By Jason Vincent
I consider myself a subject matter expert on…nothing. I know a lot of experts in the hunting, fishing, shooting, and general outdoor communities, but in any one of the disciplines, I’d probably rate a six or a seven on my best day. But there’s one very isolated area that I rate myself as above an eight: packing a vehicle for the unknown.
For the last six years of my law enforcement career, packing a vehicle for less than ideal circumstances was a necessity. Some loadouts needed to be capable of supporting one to two weeks of living in natural disaster areas, and some simply needed to support me when I got a call at 3 a.m. and had to immediately leave the state for one to three days of work in an urban environment. Trips longer than a few days during this part of my career usually included plenty of time for gear planning, but it was the basic requirements for the unknown that shaped how I travel today.
When I put law enforcement in my rearview mirror, our country seemed relatively stable. Then, over the course of a few years we saw massive riots, Covid lockdowns, and a nationwide increase in civil unrest. The whole world got a lesson in what military and law enforcement personnel already knew—that tough times cause society to unravel quickly and oftentimes help, when needed, will not come in time…if at all. Sometimes, you’re all you’re going to have, so be ready.
A vehicle-based go-bag is a must-have for everyone who travels more than just a few miles from their residence no matter how often these trips occur. Regardless of where you are or where you’re going, you should be relatively well equipped to make it to safety if the world around you falls apart. While you can’t be prepared for every scenario, you should plan for the obvious and be ready to rely on your resourcefulness for the rest, including the long walk home. You need a go-bag.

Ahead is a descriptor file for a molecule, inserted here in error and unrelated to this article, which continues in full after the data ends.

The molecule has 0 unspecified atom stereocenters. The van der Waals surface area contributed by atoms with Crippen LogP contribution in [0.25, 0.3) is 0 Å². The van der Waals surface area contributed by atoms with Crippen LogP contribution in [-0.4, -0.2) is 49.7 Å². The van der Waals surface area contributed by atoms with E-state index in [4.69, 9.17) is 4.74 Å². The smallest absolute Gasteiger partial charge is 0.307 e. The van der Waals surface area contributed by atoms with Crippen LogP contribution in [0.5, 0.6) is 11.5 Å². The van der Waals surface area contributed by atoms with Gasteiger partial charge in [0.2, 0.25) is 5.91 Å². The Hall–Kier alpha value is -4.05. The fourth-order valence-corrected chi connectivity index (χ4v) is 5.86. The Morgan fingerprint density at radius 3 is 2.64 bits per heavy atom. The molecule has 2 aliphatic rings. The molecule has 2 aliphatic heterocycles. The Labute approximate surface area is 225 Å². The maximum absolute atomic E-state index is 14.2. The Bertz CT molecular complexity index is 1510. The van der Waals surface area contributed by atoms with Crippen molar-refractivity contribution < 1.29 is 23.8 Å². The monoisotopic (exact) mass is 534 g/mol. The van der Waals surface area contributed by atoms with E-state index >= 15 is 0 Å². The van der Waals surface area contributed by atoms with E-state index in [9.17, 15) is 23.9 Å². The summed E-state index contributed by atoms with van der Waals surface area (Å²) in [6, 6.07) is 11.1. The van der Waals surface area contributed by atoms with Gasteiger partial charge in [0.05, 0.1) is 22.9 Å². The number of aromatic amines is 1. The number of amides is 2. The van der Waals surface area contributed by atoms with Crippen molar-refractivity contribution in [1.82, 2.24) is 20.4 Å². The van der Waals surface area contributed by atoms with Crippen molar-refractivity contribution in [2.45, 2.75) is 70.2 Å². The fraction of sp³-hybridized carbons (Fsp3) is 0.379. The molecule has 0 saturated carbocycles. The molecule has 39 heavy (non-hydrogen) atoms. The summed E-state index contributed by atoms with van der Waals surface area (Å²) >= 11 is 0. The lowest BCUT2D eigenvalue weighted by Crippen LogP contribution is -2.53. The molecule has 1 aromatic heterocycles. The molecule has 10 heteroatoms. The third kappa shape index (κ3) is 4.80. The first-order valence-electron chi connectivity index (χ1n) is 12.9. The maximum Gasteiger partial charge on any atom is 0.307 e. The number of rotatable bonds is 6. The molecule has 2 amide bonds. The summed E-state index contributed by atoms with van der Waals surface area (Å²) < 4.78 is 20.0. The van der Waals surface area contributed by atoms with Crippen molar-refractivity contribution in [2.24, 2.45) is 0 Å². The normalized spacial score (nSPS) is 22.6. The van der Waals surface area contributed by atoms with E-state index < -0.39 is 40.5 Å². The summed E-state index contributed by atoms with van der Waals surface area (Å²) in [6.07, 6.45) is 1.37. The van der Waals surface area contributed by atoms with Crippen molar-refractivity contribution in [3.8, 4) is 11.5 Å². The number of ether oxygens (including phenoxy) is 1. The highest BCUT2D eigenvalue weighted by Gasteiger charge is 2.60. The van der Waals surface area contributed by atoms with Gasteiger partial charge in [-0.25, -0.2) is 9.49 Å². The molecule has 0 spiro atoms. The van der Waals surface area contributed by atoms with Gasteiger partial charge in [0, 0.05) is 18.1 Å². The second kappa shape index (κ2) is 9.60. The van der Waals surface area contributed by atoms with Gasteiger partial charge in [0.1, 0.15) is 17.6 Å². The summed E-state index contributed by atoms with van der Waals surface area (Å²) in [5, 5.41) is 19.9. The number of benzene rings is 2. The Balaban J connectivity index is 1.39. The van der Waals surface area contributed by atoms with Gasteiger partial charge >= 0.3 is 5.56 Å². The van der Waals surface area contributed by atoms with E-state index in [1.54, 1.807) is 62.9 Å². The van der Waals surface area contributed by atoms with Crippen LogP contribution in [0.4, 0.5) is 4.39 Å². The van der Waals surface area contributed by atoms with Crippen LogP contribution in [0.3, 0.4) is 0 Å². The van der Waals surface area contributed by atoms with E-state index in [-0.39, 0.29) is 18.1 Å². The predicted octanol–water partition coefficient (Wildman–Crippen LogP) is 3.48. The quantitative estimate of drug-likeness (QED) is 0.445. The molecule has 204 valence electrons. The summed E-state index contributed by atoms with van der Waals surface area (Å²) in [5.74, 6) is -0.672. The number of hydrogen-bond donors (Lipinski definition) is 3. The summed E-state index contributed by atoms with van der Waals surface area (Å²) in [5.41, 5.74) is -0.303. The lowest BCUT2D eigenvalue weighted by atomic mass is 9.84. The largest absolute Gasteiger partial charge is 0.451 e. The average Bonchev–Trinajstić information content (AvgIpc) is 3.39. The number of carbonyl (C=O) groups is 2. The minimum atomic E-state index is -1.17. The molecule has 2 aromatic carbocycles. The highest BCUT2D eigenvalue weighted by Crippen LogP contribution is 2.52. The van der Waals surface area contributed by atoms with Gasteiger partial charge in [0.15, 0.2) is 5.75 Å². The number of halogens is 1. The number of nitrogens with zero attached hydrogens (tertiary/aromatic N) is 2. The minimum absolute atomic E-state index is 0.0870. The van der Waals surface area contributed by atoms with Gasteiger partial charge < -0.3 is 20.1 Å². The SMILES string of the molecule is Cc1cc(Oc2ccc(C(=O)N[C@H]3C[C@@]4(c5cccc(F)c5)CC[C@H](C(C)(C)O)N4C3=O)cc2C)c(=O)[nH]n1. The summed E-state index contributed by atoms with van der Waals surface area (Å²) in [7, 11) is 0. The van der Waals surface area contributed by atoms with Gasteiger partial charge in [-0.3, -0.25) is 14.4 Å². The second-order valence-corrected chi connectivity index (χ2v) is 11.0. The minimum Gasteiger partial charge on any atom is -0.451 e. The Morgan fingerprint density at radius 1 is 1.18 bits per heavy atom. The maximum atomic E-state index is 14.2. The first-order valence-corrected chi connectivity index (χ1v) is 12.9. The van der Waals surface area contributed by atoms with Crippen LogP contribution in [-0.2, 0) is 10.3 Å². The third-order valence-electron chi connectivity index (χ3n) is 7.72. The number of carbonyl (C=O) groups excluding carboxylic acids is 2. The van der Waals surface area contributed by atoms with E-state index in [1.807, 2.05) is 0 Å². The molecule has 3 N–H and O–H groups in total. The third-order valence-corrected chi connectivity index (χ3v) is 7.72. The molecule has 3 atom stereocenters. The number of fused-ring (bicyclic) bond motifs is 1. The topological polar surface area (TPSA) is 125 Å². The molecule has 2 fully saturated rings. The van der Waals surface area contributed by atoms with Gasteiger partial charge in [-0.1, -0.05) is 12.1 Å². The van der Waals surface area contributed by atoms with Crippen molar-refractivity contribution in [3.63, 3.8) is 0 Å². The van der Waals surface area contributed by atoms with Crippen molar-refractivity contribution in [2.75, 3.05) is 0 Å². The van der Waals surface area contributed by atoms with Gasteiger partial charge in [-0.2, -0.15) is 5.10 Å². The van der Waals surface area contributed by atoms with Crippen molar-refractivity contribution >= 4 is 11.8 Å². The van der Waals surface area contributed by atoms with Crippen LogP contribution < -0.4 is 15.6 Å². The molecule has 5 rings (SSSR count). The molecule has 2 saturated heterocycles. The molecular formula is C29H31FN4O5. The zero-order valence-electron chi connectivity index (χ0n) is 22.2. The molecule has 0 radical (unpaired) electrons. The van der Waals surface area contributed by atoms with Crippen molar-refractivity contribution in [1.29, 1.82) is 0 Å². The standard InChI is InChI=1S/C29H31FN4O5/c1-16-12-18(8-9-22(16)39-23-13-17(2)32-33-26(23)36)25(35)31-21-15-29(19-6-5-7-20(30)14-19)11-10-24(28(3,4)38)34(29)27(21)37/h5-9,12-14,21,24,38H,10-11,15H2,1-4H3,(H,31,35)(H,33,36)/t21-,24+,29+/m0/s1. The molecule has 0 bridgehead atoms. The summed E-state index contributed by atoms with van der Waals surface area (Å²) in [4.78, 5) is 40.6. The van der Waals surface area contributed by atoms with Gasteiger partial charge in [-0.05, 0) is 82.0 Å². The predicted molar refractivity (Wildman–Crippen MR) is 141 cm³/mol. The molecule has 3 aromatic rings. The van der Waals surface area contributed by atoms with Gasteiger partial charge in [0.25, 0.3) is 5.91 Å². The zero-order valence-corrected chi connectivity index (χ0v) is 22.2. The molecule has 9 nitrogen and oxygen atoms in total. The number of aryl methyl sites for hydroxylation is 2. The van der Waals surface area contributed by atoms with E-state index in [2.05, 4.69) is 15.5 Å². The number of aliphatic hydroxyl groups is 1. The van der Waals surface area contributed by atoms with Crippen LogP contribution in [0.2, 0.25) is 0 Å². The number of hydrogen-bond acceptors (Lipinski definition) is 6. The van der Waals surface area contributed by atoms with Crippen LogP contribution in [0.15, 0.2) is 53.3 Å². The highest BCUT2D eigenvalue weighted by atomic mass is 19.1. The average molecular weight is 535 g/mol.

While there are a million experts on this subject and 10 million keyboard experts, I’ll just stick with what my pack looks like and let the rest of them moan about it. My bag changes from time to time, but this it what’s in it now (keep in mind, it’s summer, and items will change with the weather):
- Ready water – Yeti 36 oz bottle already full
- Water filtration – Rapid Pure Filtration
- Hydration and energy packs – Protekt
- Knife – Winkler Blue Ridge Hunter
- First Aid – FE x Uncharted quick pack
- Tourniquet – Uncharted Supply Combat App
- Snacks – Granola without melting additives
- Sleep system – ENO Hammock w/tarp
- Rain gear – KUIU Northridge bottom & top
- Sidearm – Walther PDP 9mm + Aimpoint Acro with 3 topped off spare mags
- PDW – Q Honey Badger SBR 300 BLK with 3 topped off spare mags + Eotech optic, Reptilia/Surefire light, & Armageddon Gear sling
- Balaclava – plain black, remove all visible tags
- Chest pack – The Tacticlassy FE x Hill People Gear Collab
- Flashlight – Surefire Stiletto Pro
- Portable charger – unknown brand
- Map – steal a local one if needed
- Cash – $500
- Multitool – Leatherman. Included in FE x Uncharted quick pack
- Wet wipes – private
- 2 lighters – Bic
- The bag – Mystery Ranch 3 Day Assault
It needs to be noted that I also keep a separate Uncharted Supply Co SEVENTY2 Pro under the rear seat in my pickup that I can rob from if needed and time allows. It’s a full system designed to support 2 people for 72 hours during an emergency.One final item stowed in my bag is a badge from my old law enforcement days—in case things really go to shit and I have to impersonate an officer.
These items should get you moving, but if you’re a long way from your destination, you’re going to need more. How you accomplish this is up to you.